March comes in like a lamb on Amazon Prime, with no surefire new original hits. The one potential blockbuster is Bryan Cranston's adaptation of life-skills handbook, The Dangerous Book for Boys, into a miniseries. Amazon does bring an eclectic selection of recent films, though, which you may have missed when they debuted, from the medieval convent comedy, The Little Hours, to the undercover thriller about the extreme right, Imperium.
Credit: Syafiq Adnan/Shutterstock
Dreamkeeper (Mar. 1)
The Remix, Season 1 (Mar. 9)
Sneaky Pete, Season 2 (Mar. 9)
The Tunnel, Season 2 (Mar. 9)
The Dangerous Book for Boys (Date TBD)
The Accused (Mar. 1)
Amelie (Mar. 1)
Jeff Who Lives at Home (Mar. 1)
The Secret of N.I.M.H. (Mar. 1)
Brad's Status (Mar. 2)
Crooked House (Mar. 17)
Let There Be Light (Mar. 26)
The Little Hours (Mar. 27)
Imperium (Mar. 31)
Come back at the start of March for full reviews of our picks. In the meantime, enjoy our February selections.
Absentia, Season 1 (Feb. 2)
Credit: Amazon StudiosIn Amazon's new drama, an FBI agent is abducted, and she's declared dead in absentia. She returns seven years later, with no memory of what happened, but she's now a suspect in a string of murders.
The Expanse, Season 2 (Feb. 7)
Syfy's series about a future in which humans have colonized the solar system takes off in its second season. A mysterious, likely alien, "protomolecule" is converting humans into monsters, causing chaos and confusion that could push Earth and Mars to the brink of war.
Grand Prix Driver, Season 1 (Feb. 9)
McLaren is a legend in Formula One racing, but the team has fallen on hard times in recent years, failing to nab major titles. This four-part documentary, narrated by Michael Douglas, goes inside the team's operation to show its struggles to get back on top.
Mozart in the Jungle, Season 4 (Feb. 16)
Amazon's mildly scandalous comedy based on a fictionalized New York Philharmonic has come a long way. Starting with an unlikely mentor-mentee arrangement, the relationship between eccentric conductor Rodrigo (Gael García Bernal) and promising young musician Hailey (Lola Kirke) has fully developed, and even reached a level of parity in some ways.
The Tick, Season 1B (Feb. 23)
The second live-action TV attempt at this offbeat superhero story (the first ran on Fox in 2001), Amazon's take on The Tick gives more room to the invincible-but-somewhat-clueless title character, as well as his relationship with his nebbish, crusading, mortal sidekick.
A Fish Called Wanda (Feb. 1)
This 1988 Anglo-American comedy is about a heist that goes wrong, and wronger, and wronger. Monty Python alums John Cleese and Michael Palin join with Jamie Lee Curtis and Kevin Kline, who won a Best Supporting Actor Oscar as the semipsychotic Otto West.
Manhattan (Feb. 1)
Art eerily reflects life in Woody Allen's comic love letter to the city, shot in nostalgic black and white — with a George Gershwin soundtrack, to boot. Allen's character, a 40-something writer, is enmeshed in a tangle of relationships, including with his gay ex-wife (Meryl Streep), his best friend's mistress (Diane Keaton) and a 17-year-old girl (Mariel Hemingway).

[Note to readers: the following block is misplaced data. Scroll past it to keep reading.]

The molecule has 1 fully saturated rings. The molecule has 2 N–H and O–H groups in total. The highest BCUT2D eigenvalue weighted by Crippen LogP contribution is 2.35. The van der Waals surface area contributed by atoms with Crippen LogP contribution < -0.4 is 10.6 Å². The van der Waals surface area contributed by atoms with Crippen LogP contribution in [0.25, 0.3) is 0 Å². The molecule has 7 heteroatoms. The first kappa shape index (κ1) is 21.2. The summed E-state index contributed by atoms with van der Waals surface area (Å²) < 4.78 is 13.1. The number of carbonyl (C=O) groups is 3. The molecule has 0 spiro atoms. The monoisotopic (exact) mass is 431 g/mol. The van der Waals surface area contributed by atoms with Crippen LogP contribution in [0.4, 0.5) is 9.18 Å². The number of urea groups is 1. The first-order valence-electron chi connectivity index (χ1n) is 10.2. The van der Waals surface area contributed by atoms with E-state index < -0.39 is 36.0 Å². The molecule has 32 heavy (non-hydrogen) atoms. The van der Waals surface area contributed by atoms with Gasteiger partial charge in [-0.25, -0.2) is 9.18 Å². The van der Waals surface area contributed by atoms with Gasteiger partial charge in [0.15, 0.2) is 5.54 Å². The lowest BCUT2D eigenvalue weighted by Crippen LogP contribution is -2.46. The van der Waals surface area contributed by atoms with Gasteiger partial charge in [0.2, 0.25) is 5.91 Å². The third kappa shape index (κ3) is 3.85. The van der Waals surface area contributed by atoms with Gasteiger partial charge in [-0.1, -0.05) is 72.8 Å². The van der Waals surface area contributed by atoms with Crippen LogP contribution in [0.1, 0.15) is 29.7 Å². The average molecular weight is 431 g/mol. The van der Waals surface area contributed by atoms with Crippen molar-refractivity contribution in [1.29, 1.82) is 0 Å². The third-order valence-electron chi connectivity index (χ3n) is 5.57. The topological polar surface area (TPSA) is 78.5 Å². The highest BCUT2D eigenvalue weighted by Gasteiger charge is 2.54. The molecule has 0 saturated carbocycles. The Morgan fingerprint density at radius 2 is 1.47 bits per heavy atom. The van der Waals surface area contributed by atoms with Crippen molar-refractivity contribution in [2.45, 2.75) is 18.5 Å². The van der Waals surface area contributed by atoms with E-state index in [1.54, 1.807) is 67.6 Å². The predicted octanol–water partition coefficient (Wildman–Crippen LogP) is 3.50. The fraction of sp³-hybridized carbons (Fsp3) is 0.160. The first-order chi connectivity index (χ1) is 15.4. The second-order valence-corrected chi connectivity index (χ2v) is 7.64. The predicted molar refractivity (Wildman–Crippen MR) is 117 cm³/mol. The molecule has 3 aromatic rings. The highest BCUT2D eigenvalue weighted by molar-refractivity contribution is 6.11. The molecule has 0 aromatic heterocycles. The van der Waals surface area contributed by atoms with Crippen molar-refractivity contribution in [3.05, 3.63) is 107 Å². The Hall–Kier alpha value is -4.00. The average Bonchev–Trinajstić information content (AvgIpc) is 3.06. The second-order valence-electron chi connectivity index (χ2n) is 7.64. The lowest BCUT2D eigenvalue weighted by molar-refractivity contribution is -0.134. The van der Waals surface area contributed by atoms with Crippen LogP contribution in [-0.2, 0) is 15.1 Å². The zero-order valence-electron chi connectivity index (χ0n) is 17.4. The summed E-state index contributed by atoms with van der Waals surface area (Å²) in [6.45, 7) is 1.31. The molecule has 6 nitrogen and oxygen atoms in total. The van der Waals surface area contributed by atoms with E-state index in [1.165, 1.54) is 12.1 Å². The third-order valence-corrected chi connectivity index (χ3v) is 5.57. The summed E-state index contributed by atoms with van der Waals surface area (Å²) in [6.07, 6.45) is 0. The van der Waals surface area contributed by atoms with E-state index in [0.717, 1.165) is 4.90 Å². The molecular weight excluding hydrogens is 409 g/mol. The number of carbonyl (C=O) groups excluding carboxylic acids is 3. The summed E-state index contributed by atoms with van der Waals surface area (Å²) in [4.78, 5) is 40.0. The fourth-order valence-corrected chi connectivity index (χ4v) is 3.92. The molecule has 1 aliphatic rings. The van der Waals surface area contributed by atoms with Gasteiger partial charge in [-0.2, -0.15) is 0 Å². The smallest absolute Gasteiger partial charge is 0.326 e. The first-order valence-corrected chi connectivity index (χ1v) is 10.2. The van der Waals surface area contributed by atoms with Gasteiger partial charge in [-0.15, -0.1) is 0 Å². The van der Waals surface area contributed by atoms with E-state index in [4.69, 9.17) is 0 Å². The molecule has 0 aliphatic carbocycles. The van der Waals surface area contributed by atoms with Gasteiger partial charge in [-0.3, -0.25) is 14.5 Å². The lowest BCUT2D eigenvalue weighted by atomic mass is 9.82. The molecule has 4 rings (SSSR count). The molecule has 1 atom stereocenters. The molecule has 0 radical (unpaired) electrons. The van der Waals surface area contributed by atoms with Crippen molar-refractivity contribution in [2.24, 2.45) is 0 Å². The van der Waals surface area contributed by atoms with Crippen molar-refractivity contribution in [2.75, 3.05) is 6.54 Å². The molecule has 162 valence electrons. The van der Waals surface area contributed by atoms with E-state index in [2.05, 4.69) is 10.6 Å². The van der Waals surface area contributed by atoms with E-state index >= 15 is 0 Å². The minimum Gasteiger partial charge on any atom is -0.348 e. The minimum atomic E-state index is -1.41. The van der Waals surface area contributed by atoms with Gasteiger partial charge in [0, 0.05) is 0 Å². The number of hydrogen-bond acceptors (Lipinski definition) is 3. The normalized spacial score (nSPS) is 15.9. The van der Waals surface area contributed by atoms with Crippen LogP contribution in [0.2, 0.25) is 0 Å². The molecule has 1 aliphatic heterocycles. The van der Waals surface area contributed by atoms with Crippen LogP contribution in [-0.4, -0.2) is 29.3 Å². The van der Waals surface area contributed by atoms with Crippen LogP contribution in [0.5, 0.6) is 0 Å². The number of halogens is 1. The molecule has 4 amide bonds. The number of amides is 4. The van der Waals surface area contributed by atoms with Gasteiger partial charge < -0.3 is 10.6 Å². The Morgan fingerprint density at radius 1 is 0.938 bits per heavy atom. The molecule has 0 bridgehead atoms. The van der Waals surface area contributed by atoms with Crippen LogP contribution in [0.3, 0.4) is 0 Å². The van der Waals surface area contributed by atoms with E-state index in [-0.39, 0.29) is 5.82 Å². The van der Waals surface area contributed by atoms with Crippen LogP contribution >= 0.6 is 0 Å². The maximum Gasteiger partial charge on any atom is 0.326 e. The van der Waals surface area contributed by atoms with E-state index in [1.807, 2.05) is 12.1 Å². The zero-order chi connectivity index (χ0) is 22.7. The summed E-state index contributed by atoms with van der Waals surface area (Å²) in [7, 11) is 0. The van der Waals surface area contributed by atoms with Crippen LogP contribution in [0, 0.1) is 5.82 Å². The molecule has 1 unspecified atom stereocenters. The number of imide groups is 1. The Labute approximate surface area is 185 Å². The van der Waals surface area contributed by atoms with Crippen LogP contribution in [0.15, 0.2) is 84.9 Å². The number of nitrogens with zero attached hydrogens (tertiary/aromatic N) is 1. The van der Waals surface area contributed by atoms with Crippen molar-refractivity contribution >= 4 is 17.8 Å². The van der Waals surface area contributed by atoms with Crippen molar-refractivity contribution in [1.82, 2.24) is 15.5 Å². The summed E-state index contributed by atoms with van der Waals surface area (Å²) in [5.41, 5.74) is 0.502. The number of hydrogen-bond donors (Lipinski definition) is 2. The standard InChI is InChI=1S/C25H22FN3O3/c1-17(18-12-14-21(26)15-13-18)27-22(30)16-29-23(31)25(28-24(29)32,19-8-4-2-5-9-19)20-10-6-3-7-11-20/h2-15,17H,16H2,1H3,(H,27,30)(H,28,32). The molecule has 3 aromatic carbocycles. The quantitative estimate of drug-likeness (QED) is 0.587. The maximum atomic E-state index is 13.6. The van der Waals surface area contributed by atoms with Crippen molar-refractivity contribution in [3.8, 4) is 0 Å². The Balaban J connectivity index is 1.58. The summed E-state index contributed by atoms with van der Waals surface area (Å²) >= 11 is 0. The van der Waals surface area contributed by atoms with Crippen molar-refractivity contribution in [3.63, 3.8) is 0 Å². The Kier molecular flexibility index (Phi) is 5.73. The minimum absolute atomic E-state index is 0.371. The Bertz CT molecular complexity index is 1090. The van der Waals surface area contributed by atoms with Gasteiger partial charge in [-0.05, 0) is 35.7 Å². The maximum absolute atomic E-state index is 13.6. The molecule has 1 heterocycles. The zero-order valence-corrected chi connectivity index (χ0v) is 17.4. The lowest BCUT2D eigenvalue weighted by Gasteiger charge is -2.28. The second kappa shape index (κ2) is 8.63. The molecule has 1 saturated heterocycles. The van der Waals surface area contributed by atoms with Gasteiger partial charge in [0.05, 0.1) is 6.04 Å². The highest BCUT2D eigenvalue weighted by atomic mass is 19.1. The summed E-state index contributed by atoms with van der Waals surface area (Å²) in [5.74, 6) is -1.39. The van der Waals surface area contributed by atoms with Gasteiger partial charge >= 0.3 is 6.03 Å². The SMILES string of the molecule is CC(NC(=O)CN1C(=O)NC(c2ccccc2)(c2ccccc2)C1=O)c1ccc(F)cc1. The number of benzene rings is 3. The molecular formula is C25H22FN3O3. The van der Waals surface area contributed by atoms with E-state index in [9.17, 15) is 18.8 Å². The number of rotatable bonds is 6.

Manhunter (Feb. 1)
The Silence of the Lambs meets Miami Vice. In 1986, Miami Vice producer Michael Mann directed this suspense thriller about a damaged FBI agent, Will Graham, who captured mass murderer Dr. Hannibal Lecter. Graham comes out of retirement to find another psycho killer — one who specializes in taking out entire families.
Sabrina (1995) (Feb. 1)
When the ugly duckling daughter of a billionaire family's chauffeur grows into her looks, she threatens to steal away said family's golden-child son right before his strategic marriage into another wealthy family. It's up to the son's cantankerous older brother to break up the relationship, but is he any more able to resist Sabrina's charm?
Swimming with Sharks (Feb. 1)
With Kevin Spacey being a persona non grata nowadays, his portrayal of sadistic Hollywood producer Buddy Ackerman is all the more poignant. The movie starts with Buddy psychologically torturing his naïve young assistant, Guy, but the real story begins when Guy strikes back.
Breathe (Feb. 10)
This 2017 film is adapted from the true story of Robin Cavendish and Diana Blacker. When Cavendish (Andrew Garfield) contracts polio and is paralyzed in 1950s Britain, his life seems to be nearing its end, but Blacker (The Crown's Claire Foy) gets hold of an experimental portable breathing-assistance machine, which gets her husband back into the world.
Good Time (Feb. 11)
When a New York robbery goes south, one brother is pinched and sent to the brutal Rikers Island prison. The other brother struggles to pull together enough money for his sibling's bail, descending deeper into the danger and mayhem of the New York underworld in the process.
Star Trek, 2009 version (Feb. 14)
Credit: ParamountOne of the longest-running sci-fi franchises got a radical reboot in 2009, when J.J. Abrams imagined an alternate timeline that rewrote many of the characters' relationships. Some fans winced, but Abrams introduced a strong cast, led by Chris Pine and Zachary Quinto, with a cameo from original Spock, Leonard Nimoy.
Human Flow (Feb. 16)
More refugees are wandering the world today than at any time since World War II. Activist and artist Ai Weiwei follows the plight of millions of people across 23 countries in this disturbing, but beautifully shot documentary.
Logan Lucky (Feb. 16)
Credit: Claudette BariusTwo hapless, misfit brothers — one missing an arm — hatch a scheme to rob a NASCAR race. This star-studded comedy includes Adam Driver, Channing Tatum, Daniel Craig and Seth MacFarlane. It's like a redneck Ocean's Eleven — no coincidence, since Steven Soderbergh directed both films.
What Else to Stream
Keep making the most of your Amazon Prime membership by using it to the fullest. When you're done with all these shows, check out our list of the best shows to watch on Netflix.